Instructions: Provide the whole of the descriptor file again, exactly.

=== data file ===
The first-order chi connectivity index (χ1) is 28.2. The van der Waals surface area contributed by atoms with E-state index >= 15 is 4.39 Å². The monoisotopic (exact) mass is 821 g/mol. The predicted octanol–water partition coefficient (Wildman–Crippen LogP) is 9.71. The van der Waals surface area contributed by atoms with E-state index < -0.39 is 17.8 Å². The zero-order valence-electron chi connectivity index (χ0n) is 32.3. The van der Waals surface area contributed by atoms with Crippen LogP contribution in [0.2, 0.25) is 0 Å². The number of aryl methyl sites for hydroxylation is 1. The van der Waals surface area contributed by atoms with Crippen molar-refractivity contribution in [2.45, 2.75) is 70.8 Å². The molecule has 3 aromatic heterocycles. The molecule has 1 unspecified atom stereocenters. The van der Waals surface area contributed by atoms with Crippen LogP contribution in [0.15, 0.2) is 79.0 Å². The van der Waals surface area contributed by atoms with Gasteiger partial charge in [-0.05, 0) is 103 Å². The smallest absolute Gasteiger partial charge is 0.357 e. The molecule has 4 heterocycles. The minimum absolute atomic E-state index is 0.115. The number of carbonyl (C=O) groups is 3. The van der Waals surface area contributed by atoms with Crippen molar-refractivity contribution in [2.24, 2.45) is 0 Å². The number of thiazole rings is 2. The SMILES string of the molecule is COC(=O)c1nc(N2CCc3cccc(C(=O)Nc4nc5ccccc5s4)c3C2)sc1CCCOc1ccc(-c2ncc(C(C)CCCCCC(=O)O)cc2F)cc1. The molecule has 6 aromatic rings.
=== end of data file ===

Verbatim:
The first-order chi connectivity index (χ1) is 28.2. The van der Waals surface area contributed by atoms with E-state index >= 15 is 4.39 Å². The monoisotopic (exact) mass is 821 g/mol. The predicted octanol–water partition coefficient (Wildman–Crippen LogP) is 9.71. The van der Waals surface area contributed by atoms with E-state index < -0.39 is 17.8 Å². The zero-order valence-electron chi connectivity index (χ0n) is 32.3. The van der Waals surface area contributed by atoms with Crippen LogP contribution in [0.2, 0.25) is 0 Å². The number of aryl methyl sites for hydroxylation is 1. The van der Waals surface area contributed by atoms with Crippen molar-refractivity contribution in [2.45, 2.75) is 70.8 Å². The molecule has 3 aromatic heterocycles. The molecule has 1 unspecified atom stereocenters. The van der Waals surface area contributed by atoms with Crippen LogP contribution in [0.15, 0.2) is 79.0 Å². The van der Waals surface area contributed by atoms with Gasteiger partial charge in [-0.05, 0) is 103 Å². The smallest absolute Gasteiger partial charge is 0.357 e. The molecule has 4 heterocycles. The minimum absolute atomic E-state index is 0.115. The number of carbonyl (C=O) groups is 3. The van der Waals surface area contributed by atoms with Crippen molar-refractivity contribution in [2.24, 2.45) is 0 Å². The number of thiazole rings is 2. The SMILES string of the molecule is COC(=O)c1nc(N2CCc3cccc(C(=O)Nc4nc5ccccc5s4)c3C2)sc1CCCOc1ccc(-c2ncc(C(C)CCCCCC(=O)O)cc2F)cc1. The molecule has 6 aromatic rings.